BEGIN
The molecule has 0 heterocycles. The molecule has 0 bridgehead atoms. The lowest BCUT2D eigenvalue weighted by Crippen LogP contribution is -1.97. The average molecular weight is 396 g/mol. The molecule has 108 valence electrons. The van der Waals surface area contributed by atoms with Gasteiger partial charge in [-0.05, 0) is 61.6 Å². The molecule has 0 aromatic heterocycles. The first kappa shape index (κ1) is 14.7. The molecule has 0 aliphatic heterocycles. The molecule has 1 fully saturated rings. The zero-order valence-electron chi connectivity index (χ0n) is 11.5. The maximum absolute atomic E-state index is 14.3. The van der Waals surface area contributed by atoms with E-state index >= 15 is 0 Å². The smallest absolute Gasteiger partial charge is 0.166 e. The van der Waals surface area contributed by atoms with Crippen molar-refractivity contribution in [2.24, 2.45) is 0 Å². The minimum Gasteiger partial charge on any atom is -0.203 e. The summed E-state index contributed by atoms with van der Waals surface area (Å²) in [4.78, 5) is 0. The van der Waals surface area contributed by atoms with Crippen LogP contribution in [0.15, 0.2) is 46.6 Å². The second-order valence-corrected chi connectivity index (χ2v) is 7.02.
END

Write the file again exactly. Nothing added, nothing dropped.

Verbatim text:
The molecule has 0 heterocycles. The molecule has 0 bridgehead atoms. The lowest BCUT2D eigenvalue weighted by Crippen LogP contribution is -1.97. The average molecular weight is 396 g/mol. The molecule has 108 valence electrons. The van der Waals surface area contributed by atoms with Gasteiger partial charge in [-0.05, 0) is 61.6 Å². The molecule has 0 aromatic heterocycles. The first kappa shape index (κ1) is 14.7. The molecule has 0 aliphatic heterocycles. The molecule has 1 fully saturated rings. The zero-order valence-electron chi connectivity index (χ0n) is 11.5. The maximum absolute atomic E-state index is 14.3. The van der Waals surface area contributed by atoms with E-state index >= 15 is 0 Å². The smallest absolute Gasteiger partial charge is 0.166 e. The van der Waals surface area contributed by atoms with Crippen molar-refractivity contribution in [2.24, 2.45) is 0 Å². The minimum Gasteiger partial charge on any atom is -0.203 e. The summed E-state index contributed by atoms with van der Waals surface area (Å²) in [4.78, 5) is 0. The van der Waals surface area contributed by atoms with Crippen LogP contribution in [0.15, 0.2) is 46.6 Å². The second-order valence-corrected chi connectivity index (χ2v) is 7.02.